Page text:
You can't tell there's a war going on in this country. But if you have one person in every city doing what I do, you wouldn't be able to drive anywhere without seeing protest against the war and the president. - FreewaybloggerA thought has been turning over and over in my mind lately about how invisible the Iraq War has become in this country, about how easy it has become to avoid and ignore it. It's still in the news and on blogs but major media has not made a sustained effort to keep it front and center, as always choosing instead to focus on non-issues like Obama's minister or Hillary's campaign style or the latest sex scandal involving politicians or, of course, celebrities.
Something struck me today in the print edition of the Post-Gazette that was quietly horrifying, a Dr. Strangelove-moment of an unsettling degree. On the weather page, I was reading through the temperature listings by city, a habit of mine, especially when I travel. What I noticed was the listing for Baghdad is in bold type, the only one that appears that way.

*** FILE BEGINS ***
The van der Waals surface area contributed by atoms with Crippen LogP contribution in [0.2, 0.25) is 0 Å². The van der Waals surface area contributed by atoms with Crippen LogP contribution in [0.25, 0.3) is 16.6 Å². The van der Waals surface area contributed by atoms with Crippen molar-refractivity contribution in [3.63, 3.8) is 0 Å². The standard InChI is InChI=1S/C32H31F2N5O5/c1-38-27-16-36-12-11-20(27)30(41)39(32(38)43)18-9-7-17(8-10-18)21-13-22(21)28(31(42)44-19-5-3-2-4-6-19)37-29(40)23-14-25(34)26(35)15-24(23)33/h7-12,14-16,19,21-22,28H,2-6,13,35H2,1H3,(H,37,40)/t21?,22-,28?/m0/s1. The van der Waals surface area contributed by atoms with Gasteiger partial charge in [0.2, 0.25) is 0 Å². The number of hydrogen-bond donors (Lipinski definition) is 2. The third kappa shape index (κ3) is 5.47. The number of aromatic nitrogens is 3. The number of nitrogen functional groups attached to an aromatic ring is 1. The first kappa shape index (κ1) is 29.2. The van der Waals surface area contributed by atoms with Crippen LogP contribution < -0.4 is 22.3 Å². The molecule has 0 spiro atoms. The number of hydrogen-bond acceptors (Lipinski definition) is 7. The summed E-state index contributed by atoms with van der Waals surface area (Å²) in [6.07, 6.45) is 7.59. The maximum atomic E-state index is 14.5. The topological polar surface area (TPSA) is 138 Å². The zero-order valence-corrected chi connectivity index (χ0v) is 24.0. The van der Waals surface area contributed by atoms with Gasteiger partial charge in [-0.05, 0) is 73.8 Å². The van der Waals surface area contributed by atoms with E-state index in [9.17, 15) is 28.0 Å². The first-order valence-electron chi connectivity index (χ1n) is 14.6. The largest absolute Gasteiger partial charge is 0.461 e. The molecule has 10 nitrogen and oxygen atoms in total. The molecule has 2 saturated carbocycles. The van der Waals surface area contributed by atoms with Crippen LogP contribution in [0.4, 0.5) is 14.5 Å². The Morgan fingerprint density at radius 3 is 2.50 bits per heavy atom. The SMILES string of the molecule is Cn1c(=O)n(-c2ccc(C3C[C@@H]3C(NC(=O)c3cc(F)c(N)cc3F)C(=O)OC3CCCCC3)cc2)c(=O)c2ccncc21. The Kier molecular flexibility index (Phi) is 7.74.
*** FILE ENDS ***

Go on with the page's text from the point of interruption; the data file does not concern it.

I thought of family members of those in the military and serving in Iraq and wondered how they felt each day as they looked at this information. I wondered what brought about the decision to do this at the paper. I didn't know whether to damn the Post-Gazette for reducing it to this or commend them for a quiet nod of empathy, as if they were saying, "We know you are worried" to the families.
The Bushies have succeeded in cowing the press and have made certain that the Iraq War remain their private affair. Media coverage of returning casualties is banned and what coverage there is of war protest is muted, if evident at all, as Jerome Sherman points out today in the Post-Gazette. But when I came across this Freewayblogger clip, it gave me hope that maybe the anti-war movement still has life in it, still has ways to carry their message to the public.
TOTH to Wooster Collective.